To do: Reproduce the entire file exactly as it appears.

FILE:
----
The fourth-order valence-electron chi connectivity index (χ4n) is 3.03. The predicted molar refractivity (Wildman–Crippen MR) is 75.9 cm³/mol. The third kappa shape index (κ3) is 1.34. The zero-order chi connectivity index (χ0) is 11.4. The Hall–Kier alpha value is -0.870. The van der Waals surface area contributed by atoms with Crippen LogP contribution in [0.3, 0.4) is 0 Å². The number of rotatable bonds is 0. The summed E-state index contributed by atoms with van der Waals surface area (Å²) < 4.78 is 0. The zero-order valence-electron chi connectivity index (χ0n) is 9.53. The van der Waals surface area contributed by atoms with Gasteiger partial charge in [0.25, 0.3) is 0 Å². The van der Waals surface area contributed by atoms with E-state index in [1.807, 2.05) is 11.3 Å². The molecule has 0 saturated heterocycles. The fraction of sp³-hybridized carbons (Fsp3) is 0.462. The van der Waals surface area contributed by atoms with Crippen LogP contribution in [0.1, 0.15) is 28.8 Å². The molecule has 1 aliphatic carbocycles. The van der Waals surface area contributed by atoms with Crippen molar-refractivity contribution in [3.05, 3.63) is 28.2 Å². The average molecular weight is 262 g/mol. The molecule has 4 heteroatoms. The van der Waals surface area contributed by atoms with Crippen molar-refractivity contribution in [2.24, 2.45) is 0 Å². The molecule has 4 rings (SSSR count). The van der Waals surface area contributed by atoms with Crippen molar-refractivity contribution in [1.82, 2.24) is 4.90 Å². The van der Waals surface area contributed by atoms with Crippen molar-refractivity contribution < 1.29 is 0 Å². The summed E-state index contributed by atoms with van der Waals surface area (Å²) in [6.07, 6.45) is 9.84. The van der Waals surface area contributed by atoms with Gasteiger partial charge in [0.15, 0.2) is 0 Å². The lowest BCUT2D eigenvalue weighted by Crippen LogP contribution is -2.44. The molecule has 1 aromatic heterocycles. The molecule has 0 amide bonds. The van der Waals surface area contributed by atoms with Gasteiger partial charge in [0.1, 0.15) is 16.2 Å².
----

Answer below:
The fourth-order valence-electron chi connectivity index (χ4n) is 3.03. The predicted molar refractivity (Wildman–Crippen MR) is 75.9 cm³/mol. The third kappa shape index (κ3) is 1.34. The zero-order chi connectivity index (χ0) is 11.4. The Hall–Kier alpha value is -0.870. The van der Waals surface area contributed by atoms with Crippen LogP contribution in [0.3, 0.4) is 0 Å². The number of rotatable bonds is 0. The summed E-state index contributed by atoms with van der Waals surface area (Å²) < 4.78 is 0. The zero-order valence-electron chi connectivity index (χ0n) is 9.53. The van der Waals surface area contributed by atoms with Gasteiger partial charge in [0.25, 0.3) is 0 Å². The van der Waals surface area contributed by atoms with E-state index in [1.807, 2.05) is 11.3 Å². The molecule has 0 saturated heterocycles. The fraction of sp³-hybridized carbons (Fsp3) is 0.462. The van der Waals surface area contributed by atoms with Crippen LogP contribution in [0.1, 0.15) is 28.8 Å². The molecule has 1 aliphatic carbocycles. The van der Waals surface area contributed by atoms with Crippen molar-refractivity contribution in [3.05, 3.63) is 28.2 Å². The average molecular weight is 262 g/mol. The molecule has 4 heteroatoms. The van der Waals surface area contributed by atoms with Crippen molar-refractivity contribution in [2.24, 2.45) is 0 Å². The molecule has 4 rings (SSSR count). The van der Waals surface area contributed by atoms with Crippen molar-refractivity contribution in [1.82, 2.24) is 4.90 Å². The van der Waals surface area contributed by atoms with Crippen molar-refractivity contribution < 1.29 is 0 Å². The summed E-state index contributed by atoms with van der Waals surface area (Å²) in [6.07, 6.45) is 9.84. The van der Waals surface area contributed by atoms with Gasteiger partial charge in [0.15, 0.2) is 0 Å². The lowest BCUT2D eigenvalue weighted by Crippen LogP contribution is -2.44. The molecule has 1 aromatic heterocycles. The molecule has 0 amide bonds. The van der Waals surface area contributed by atoms with Gasteiger partial charge in [0.1, 0.15) is 16.2 Å².